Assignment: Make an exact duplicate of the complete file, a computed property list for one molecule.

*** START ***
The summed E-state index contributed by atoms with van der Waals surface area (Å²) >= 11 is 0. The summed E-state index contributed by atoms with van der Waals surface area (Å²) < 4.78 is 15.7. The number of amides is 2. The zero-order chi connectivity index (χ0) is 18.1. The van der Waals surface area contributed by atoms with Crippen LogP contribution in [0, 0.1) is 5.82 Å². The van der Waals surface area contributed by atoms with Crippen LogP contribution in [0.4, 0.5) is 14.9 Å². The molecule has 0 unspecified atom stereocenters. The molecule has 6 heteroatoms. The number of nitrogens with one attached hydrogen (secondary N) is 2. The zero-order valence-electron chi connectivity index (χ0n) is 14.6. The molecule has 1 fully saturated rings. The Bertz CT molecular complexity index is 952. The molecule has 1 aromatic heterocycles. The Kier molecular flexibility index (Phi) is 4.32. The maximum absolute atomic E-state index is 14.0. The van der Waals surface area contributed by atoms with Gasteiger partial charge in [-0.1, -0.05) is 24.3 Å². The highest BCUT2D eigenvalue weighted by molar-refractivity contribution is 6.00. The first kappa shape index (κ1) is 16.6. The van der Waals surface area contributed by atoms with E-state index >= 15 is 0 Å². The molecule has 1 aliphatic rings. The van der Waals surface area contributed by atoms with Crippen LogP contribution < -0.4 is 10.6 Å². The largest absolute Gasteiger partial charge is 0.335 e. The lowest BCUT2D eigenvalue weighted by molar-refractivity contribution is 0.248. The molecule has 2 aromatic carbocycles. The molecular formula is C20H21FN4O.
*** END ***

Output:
The summed E-state index contributed by atoms with van der Waals surface area (Å²) >= 11 is 0. The summed E-state index contributed by atoms with van der Waals surface area (Å²) < 4.78 is 15.7. The number of amides is 2. The zero-order chi connectivity index (χ0) is 18.1. The van der Waals surface area contributed by atoms with Crippen LogP contribution in [0, 0.1) is 5.82 Å². The van der Waals surface area contributed by atoms with Crippen LogP contribution in [0.4, 0.5) is 14.9 Å². The molecule has 0 unspecified atom stereocenters. The molecule has 6 heteroatoms. The number of nitrogens with one attached hydrogen (secondary N) is 2. The zero-order valence-electron chi connectivity index (χ0n) is 14.6. The molecule has 1 fully saturated rings. The Bertz CT molecular complexity index is 952. The molecule has 1 aromatic heterocycles. The Kier molecular flexibility index (Phi) is 4.32. The maximum absolute atomic E-state index is 14.0. The van der Waals surface area contributed by atoms with Gasteiger partial charge in [-0.1, -0.05) is 24.3 Å². The highest BCUT2D eigenvalue weighted by molar-refractivity contribution is 6.00. The first kappa shape index (κ1) is 16.6. The van der Waals surface area contributed by atoms with E-state index >= 15 is 0 Å². The molecule has 1 aliphatic rings. The van der Waals surface area contributed by atoms with Crippen LogP contribution < -0.4 is 10.6 Å². The largest absolute Gasteiger partial charge is 0.335 e. The lowest BCUT2D eigenvalue weighted by molar-refractivity contribution is 0.248. The molecule has 2 aromatic carbocycles. The molecular formula is C20H21FN4O.